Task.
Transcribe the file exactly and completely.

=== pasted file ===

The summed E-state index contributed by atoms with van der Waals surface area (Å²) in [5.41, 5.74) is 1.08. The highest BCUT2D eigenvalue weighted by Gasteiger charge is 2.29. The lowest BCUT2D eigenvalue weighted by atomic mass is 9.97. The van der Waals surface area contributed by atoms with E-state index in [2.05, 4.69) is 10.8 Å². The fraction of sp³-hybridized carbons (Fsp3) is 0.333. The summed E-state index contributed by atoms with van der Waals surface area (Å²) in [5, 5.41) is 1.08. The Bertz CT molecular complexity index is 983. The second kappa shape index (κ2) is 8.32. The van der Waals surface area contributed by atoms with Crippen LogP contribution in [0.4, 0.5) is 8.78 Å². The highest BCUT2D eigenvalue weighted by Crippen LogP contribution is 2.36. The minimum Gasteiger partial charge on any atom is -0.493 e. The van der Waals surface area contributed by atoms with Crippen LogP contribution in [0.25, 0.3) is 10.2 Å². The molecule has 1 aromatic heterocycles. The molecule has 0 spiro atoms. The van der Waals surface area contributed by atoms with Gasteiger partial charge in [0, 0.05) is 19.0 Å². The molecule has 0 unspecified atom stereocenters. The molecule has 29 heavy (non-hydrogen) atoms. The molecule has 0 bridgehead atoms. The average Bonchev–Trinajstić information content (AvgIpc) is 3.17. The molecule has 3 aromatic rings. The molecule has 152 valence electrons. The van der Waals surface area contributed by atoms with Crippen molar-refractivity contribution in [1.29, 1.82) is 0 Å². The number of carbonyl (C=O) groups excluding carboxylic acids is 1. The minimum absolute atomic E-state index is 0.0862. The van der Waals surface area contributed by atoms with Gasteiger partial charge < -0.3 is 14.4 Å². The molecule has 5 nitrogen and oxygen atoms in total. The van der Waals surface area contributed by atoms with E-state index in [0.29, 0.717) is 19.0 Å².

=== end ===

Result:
The summed E-state index contributed by atoms with van der Waals surface area (Å²) in [5.41, 5.74) is 1.08. The highest BCUT2D eigenvalue weighted by Gasteiger charge is 2.29. The lowest BCUT2D eigenvalue weighted by atomic mass is 9.97. The van der Waals surface area contributed by atoms with E-state index in [2.05, 4.69) is 10.8 Å². The fraction of sp³-hybridized carbons (Fsp3) is 0.333. The summed E-state index contributed by atoms with van der Waals surface area (Å²) in [5, 5.41) is 1.08. The Bertz CT molecular complexity index is 983. The second kappa shape index (κ2) is 8.32. The van der Waals surface area contributed by atoms with Crippen LogP contribution in [0.4, 0.5) is 8.78 Å². The highest BCUT2D eigenvalue weighted by Crippen LogP contribution is 2.36. The minimum Gasteiger partial charge on any atom is -0.493 e. The van der Waals surface area contributed by atoms with Crippen LogP contribution in [0.25, 0.3) is 10.2 Å². The molecule has 1 aromatic heterocycles. The molecule has 0 spiro atoms. The van der Waals surface area contributed by atoms with Gasteiger partial charge in [0, 0.05) is 19.0 Å². The molecule has 0 unspecified atom stereocenters. The molecule has 29 heavy (non-hydrogen) atoms. The molecule has 0 bridgehead atoms. The average Bonchev–Trinajstić information content (AvgIpc) is 3.17. The molecule has 3 aromatic rings. The molecule has 152 valence electrons. The van der Waals surface area contributed by atoms with Crippen molar-refractivity contribution in [1.29, 1.82) is 0 Å². The number of carbonyl (C=O) groups excluding carboxylic acids is 1. The minimum absolute atomic E-state index is 0.0862. The van der Waals surface area contributed by atoms with Gasteiger partial charge < -0.3 is 14.4 Å². The molecule has 5 nitrogen and oxygen atoms in total. The van der Waals surface area contributed by atoms with E-state index in [0.29, 0.717) is 19.0 Å².